We often throw around the term “nonprofit” without knowing what exactly they are or how they work. Myths about nonprofits abound. Why are they called “nonprofits” when some pay substantial salaries? What are nonprofits doing with all that fundraised money anyway? Why are nonprofits tax-exempt? What is that nice office all about?
Let’s take a look at the facts.
First, what is a nonprofit organization (NPO)? Nonprofits are government recognized organizations set up to further a particular social or welfare cause. They can work in religious, scientific, research or educational sectors. However, one fact that differentiates them from business is that NPOs do not pay income tax on their received money.
In addition, nonprofits are required to use their surplus revenues to achieve their stated objective. Funds cannot be given as bonuses to shareholders, leaders or members as with businesses.
In order for a nonprofit to maintain its status, it is held accountable for its expenditures and must prove that it is actually fulfilling its intended goal. In addition, nonprofits must be viewed as ethical in order to maintain the trust of those who support them. In this way, donors will continue to give the needed funds and volunteers will continue to help the nonprofit’s mission. In other words, public confidence in any nonprofit is vital for its success.
Confusion can arise when people discover that staff working for a nonprofit make good salaries. In fact, a quick Google search can find that many CEOs of nonprofit organizations make substantial salaries.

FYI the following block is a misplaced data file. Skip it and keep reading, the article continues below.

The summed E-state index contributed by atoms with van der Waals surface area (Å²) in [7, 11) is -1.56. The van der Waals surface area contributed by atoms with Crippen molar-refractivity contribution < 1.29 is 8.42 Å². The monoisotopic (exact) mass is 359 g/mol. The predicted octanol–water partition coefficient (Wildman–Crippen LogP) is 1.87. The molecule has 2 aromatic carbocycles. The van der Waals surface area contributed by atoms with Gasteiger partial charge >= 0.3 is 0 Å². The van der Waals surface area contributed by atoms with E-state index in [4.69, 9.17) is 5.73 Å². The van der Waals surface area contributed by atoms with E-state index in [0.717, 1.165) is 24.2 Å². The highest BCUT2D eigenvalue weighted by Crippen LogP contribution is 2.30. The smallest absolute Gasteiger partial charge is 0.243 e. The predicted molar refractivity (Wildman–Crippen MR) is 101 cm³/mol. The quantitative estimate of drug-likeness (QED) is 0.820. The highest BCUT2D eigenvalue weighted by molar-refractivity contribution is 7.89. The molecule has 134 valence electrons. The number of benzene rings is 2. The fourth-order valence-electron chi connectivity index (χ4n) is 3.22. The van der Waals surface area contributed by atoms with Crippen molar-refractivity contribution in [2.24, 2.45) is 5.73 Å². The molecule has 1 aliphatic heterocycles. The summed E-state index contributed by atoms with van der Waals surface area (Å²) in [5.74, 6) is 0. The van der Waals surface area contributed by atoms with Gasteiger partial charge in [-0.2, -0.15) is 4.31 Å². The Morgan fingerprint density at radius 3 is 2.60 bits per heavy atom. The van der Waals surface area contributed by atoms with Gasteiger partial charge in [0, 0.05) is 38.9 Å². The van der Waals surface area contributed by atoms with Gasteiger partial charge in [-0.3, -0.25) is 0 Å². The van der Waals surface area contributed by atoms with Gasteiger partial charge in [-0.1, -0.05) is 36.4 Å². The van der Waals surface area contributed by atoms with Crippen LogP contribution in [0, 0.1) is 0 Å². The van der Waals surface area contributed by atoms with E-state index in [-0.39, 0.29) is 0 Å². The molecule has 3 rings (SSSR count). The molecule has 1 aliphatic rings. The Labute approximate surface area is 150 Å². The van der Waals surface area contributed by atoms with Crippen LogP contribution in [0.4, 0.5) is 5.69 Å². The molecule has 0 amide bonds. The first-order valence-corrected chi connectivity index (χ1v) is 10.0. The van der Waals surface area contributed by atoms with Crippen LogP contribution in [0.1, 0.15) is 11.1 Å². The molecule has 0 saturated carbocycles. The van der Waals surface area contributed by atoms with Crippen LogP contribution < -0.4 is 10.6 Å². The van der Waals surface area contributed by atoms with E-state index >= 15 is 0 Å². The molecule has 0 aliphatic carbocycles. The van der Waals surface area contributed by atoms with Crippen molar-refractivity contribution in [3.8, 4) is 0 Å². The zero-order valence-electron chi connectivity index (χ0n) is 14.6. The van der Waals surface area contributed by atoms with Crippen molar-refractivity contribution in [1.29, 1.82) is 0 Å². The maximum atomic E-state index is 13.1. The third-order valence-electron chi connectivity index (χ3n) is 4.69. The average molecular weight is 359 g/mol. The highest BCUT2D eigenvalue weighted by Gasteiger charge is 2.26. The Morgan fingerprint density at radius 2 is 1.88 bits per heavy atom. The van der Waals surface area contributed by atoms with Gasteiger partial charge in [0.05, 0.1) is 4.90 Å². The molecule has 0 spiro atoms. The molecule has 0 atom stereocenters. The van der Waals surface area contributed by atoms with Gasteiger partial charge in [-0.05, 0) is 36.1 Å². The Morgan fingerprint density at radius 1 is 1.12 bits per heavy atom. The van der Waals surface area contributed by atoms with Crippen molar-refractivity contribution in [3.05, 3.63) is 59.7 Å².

Every nonprofit must find a balance between paid workers, who are qualified staff committed to maintaining the organization, and volunteers, who may work equally hard but may not be quite as dedicated or reliable.
Finding the correct amount to spend on salaries and overhead costs (office space, bills, travel expenses, printing, advertising fees etc.) are some of the greater challenges nonprofits face. After all, when people donate to their hard earned funds to a charity of their choosing, they want to know that their money is being used to help those in need and not just line the pockets of staff.
On the other hand, in order to attract qualified workers, salaries must align with accepted standards. In addition, when inviting wealthy donors to an office, the work area must be professional, presentable, clean and inviting.
In order to track nonprofits and ensure that they can maintain their status, the United States government as well as the IRS, which regulates tax-exempt status, has laws which must not only be followed but are also checked yearly for compliance.
These laws include defining what are reasonable salaries for staff who work at a nonprofit as well as reasonable expenditures on overhead costs. The best nonprofits are able to find a healthy balance between salaried employees (and define such salaries), volunteers and overhead costs.